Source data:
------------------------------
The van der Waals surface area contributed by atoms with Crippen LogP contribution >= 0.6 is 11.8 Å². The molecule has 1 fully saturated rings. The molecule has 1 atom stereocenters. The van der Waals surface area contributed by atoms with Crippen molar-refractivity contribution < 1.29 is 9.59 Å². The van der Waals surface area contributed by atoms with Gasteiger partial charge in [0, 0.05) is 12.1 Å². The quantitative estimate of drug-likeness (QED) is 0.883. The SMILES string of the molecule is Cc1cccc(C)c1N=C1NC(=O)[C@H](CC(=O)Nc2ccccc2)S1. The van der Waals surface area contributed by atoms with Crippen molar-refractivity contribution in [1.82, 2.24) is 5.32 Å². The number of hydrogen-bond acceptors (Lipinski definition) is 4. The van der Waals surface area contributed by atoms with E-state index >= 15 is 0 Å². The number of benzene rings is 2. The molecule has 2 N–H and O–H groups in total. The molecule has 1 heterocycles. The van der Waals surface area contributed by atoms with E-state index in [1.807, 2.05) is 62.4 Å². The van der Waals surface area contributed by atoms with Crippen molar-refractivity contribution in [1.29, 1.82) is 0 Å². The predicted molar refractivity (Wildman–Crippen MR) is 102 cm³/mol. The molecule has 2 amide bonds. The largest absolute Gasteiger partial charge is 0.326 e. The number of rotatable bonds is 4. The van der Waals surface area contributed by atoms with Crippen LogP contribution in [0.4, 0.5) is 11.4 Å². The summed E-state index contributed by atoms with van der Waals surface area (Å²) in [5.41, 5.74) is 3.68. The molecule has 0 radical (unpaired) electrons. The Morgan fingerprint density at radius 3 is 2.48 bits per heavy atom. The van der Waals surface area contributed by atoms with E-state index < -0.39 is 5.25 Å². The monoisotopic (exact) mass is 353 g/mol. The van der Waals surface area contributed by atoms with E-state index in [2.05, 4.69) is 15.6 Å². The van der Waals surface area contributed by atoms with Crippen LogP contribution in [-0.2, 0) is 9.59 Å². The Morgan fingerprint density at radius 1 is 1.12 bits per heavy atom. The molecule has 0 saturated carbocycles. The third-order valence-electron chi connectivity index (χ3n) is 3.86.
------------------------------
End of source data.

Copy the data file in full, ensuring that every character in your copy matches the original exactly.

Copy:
The van der Waals surface area contributed by atoms with Crippen LogP contribution >= 0.6 is 11.8 Å². The molecule has 1 fully saturated rings. The molecule has 1 atom stereocenters. The van der Waals surface area contributed by atoms with Crippen molar-refractivity contribution < 1.29 is 9.59 Å². The van der Waals surface area contributed by atoms with Gasteiger partial charge in [0, 0.05) is 12.1 Å². The quantitative estimate of drug-likeness (QED) is 0.883. The SMILES string of the molecule is Cc1cccc(C)c1N=C1NC(=O)[C@H](CC(=O)Nc2ccccc2)S1. The van der Waals surface area contributed by atoms with Crippen molar-refractivity contribution in [1.82, 2.24) is 5.32 Å². The number of hydrogen-bond acceptors (Lipinski definition) is 4. The van der Waals surface area contributed by atoms with E-state index >= 15 is 0 Å². The number of benzene rings is 2. The molecule has 2 N–H and O–H groups in total. The molecule has 1 heterocycles. The van der Waals surface area contributed by atoms with E-state index in [1.807, 2.05) is 62.4 Å². The van der Waals surface area contributed by atoms with Crippen molar-refractivity contribution in [1.29, 1.82) is 0 Å². The predicted molar refractivity (Wildman–Crippen MR) is 102 cm³/mol. The molecule has 2 amide bonds. The largest absolute Gasteiger partial charge is 0.326 e. The number of rotatable bonds is 4. The van der Waals surface area contributed by atoms with Crippen LogP contribution in [0.4, 0.5) is 11.4 Å². The summed E-state index contributed by atoms with van der Waals surface area (Å²) in [5.41, 5.74) is 3.68. The molecule has 0 radical (unpaired) electrons. The Morgan fingerprint density at radius 3 is 2.48 bits per heavy atom. The van der Waals surface area contributed by atoms with E-state index < -0.39 is 5.25 Å². The monoisotopic (exact) mass is 353 g/mol. The van der Waals surface area contributed by atoms with E-state index in [2.05, 4.69) is 15.6 Å². The van der Waals surface area contributed by atoms with Crippen LogP contribution in [-0.2, 0) is 9.59 Å². The Morgan fingerprint density at radius 1 is 1.12 bits per heavy atom. The molecule has 0 saturated carbocycles. The third-order valence-electron chi connectivity index (χ3n) is 3.86.